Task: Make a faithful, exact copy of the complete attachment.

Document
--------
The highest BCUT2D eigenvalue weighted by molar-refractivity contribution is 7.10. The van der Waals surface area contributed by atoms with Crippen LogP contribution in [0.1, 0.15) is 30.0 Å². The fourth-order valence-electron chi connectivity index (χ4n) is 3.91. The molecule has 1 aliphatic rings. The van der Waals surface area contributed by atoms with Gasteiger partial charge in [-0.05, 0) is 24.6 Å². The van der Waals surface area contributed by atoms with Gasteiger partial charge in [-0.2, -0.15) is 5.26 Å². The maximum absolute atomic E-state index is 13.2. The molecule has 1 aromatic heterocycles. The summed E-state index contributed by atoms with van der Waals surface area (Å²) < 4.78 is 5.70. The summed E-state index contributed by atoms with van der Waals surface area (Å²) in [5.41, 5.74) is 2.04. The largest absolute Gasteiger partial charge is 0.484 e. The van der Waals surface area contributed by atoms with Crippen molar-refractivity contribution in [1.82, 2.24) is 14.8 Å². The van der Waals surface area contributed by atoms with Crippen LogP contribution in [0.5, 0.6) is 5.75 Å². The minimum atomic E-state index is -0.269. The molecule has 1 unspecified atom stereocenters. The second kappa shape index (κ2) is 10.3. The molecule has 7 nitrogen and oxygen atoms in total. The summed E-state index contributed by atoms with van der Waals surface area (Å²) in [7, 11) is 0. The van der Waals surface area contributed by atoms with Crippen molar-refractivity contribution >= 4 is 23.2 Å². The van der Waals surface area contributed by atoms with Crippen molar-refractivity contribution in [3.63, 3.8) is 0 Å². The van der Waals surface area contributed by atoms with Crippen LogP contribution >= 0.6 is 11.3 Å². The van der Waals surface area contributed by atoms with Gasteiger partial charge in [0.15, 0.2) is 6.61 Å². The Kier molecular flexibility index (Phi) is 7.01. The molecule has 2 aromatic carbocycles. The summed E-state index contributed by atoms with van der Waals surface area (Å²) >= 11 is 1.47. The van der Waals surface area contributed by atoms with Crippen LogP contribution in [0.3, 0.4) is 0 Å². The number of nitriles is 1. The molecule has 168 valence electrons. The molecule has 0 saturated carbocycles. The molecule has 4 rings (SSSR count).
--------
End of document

The highest BCUT2D eigenvalue weighted by molar-refractivity contribution is 7.10. The van der Waals surface area contributed by atoms with Crippen LogP contribution in [0.1, 0.15) is 30.0 Å². The fourth-order valence-electron chi connectivity index (χ4n) is 3.91. The molecule has 1 aliphatic rings. The van der Waals surface area contributed by atoms with Gasteiger partial charge in [-0.05, 0) is 24.6 Å². The van der Waals surface area contributed by atoms with Gasteiger partial charge in [-0.2, -0.15) is 5.26 Å². The maximum absolute atomic E-state index is 13.2. The molecule has 1 aromatic heterocycles. The summed E-state index contributed by atoms with van der Waals surface area (Å²) < 4.78 is 5.70. The summed E-state index contributed by atoms with van der Waals surface area (Å²) in [5.41, 5.74) is 2.04. The largest absolute Gasteiger partial charge is 0.484 e. The van der Waals surface area contributed by atoms with Crippen molar-refractivity contribution in [1.82, 2.24) is 14.8 Å². The van der Waals surface area contributed by atoms with Crippen LogP contribution in [0.5, 0.6) is 5.75 Å². The minimum atomic E-state index is -0.269. The molecule has 1 unspecified atom stereocenters. The second kappa shape index (κ2) is 10.3. The molecule has 7 nitrogen and oxygen atoms in total. The summed E-state index contributed by atoms with van der Waals surface area (Å²) in [7, 11) is 0. The van der Waals surface area contributed by atoms with Crippen molar-refractivity contribution >= 4 is 23.2 Å². The van der Waals surface area contributed by atoms with Crippen molar-refractivity contribution in [3.63, 3.8) is 0 Å². The van der Waals surface area contributed by atoms with Crippen LogP contribution >= 0.6 is 11.3 Å². The van der Waals surface area contributed by atoms with Gasteiger partial charge in [0.15, 0.2) is 6.61 Å². The Kier molecular flexibility index (Phi) is 7.01. The molecule has 2 aromatic carbocycles. The summed E-state index contributed by atoms with van der Waals surface area (Å²) >= 11 is 1.47. The van der Waals surface area contributed by atoms with Crippen LogP contribution in [0.3, 0.4) is 0 Å². The number of nitriles is 1. The molecule has 168 valence electrons. The molecule has 0 saturated carbocycles. The molecule has 4 rings (SSSR count).